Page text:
The talks between the two gangs were initiated by Monsignor Fabio Colindres who played the role of mediator between the parties. This truce initially resulted in a significant reduction in the national’s homicide rate from 14 per day to 5 per day. However, nearly 3 years later, the country suffered its bloodiest month in a decade and is to become the most violent country outside a war-zone. Homicides had initially fallen during the first months of the truce, but extortions were increasing. Indeed, in order to stay in business, the maras have been increasing their revenue by demanding weekly payments from local populations and businesses. The truce was brokered by the Salvadoran government, but it soared after the government broke down early 2014. The number of murders rose by 57% in 2014 compared with a year earlier, to almost 11 a day, according to the police. By March 2015, this number rose up to 16 per day, confirming that the death toll was 52% higher than in the same period in 2014.
According to Steven Dudley, an expert from Insight Crime, the agreement represented “more of a violence interruption project than a truce. It required the participation of police and trusted interlocutors with the gangs. It fell apart when the government pulled its support from the project in June 2013 and named a new security minister. It slowly unravelled after.” Gang leaders from both the Mara Salvatrucha and Barrio 18 blamed rising violence on poor government policy and asked the new government of President Sanchez Ceren to confront the “death squads” that had “recently taken the lives of many of our members, family members and civilians”, affirming that some of these groups operated inside the state apparatus. Security minister Perdomo was one of the protagonists in the anti-truce strategy who closed the channels of communication between imprisoned gang members and also claiming the gangs had used the truce in order to increase their involvement in transnational drug trafficking.
Indeed, President Sanchez Ceren’s administration has been implementing a tougher approach to the maras in parallel with the framework of Security Minister Perdomo. For instance, in January El Salvador’s vice-president announced that police should respond with force and “without any fear of suffering consequences if threatened by gang members.” Vice President Oscar Ortiz said that the government endorsed the decision of the federal police direct last week to authorize the new policy. Before the implementation of this new policy, police officers who used deadly force would be investigated and sometimes fired. Ortiz also added that the Salvadorian government would no longer tolerate attacks on the country’s police, military, judges or prosecutors. Additionally, President Salvador Sanchez Ceren announced the creation of four new rapid response battalions, one for the police and three for the army in order to strengthen the efficiency of current forces involved in the fight against street gangs. Salvadoran authorities also reported in April that some 400 gang members have been transferred from prisons in northern to eastern El Salvador to one with higher security in Izalco, in order to cut off communication with their gang and also prevent new waves of crimes.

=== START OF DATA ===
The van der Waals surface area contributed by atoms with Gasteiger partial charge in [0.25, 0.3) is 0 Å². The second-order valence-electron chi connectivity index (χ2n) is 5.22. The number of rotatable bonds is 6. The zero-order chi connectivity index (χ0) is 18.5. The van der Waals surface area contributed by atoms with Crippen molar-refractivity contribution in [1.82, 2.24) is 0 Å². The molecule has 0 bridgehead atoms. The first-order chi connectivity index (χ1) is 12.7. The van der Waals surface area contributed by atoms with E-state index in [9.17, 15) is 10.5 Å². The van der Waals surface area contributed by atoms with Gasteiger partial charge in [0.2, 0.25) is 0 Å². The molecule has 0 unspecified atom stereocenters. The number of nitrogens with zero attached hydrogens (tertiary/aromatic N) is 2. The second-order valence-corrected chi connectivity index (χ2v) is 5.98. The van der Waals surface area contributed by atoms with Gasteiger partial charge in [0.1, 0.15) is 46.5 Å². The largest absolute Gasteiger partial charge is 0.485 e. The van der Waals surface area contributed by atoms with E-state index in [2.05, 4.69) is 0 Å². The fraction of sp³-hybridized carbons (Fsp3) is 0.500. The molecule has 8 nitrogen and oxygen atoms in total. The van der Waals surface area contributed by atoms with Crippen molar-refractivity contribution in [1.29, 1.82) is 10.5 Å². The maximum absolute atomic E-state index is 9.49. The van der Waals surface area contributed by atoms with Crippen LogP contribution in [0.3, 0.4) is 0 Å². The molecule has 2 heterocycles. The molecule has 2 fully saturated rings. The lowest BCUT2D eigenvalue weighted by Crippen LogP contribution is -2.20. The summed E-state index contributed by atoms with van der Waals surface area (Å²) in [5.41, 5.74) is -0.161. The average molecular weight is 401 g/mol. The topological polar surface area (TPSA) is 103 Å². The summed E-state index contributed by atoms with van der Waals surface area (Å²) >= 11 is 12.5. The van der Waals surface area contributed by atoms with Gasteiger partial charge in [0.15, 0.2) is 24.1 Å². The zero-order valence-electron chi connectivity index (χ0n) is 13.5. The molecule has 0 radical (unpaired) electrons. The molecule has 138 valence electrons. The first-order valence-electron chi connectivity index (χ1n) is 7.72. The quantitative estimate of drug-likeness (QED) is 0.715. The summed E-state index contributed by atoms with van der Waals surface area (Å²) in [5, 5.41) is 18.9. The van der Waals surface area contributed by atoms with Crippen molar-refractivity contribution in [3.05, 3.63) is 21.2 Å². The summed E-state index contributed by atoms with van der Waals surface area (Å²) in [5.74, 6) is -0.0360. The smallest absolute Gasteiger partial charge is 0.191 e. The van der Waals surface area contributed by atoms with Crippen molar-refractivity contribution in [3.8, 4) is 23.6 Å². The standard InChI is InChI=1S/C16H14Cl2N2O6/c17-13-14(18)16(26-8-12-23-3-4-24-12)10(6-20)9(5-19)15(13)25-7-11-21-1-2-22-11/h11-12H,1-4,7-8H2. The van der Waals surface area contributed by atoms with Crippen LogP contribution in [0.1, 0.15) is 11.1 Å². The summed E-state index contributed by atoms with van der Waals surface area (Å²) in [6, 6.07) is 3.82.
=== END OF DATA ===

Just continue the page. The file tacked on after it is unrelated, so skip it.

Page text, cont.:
In spite of the implementation of such tough new measures, no improvement has been noticed yet and conversely gang-related violence has skyrocketed. It is highly likely that a more fruitful approach would be to build on the truce rather than disown it and should be part of thorough pacification process that would include economic aid for gang-controlled areas in order to provide alternative to crime. The truce offered an alternative to iron-fist policies that have proven to be repeated failures to stop violence. Therefore, it seems important to re-establish dialogue between Mara Salvatrucha and Barrio 18 and the government as the militarization of the country provoked the gangs to systematically attack police and military forces.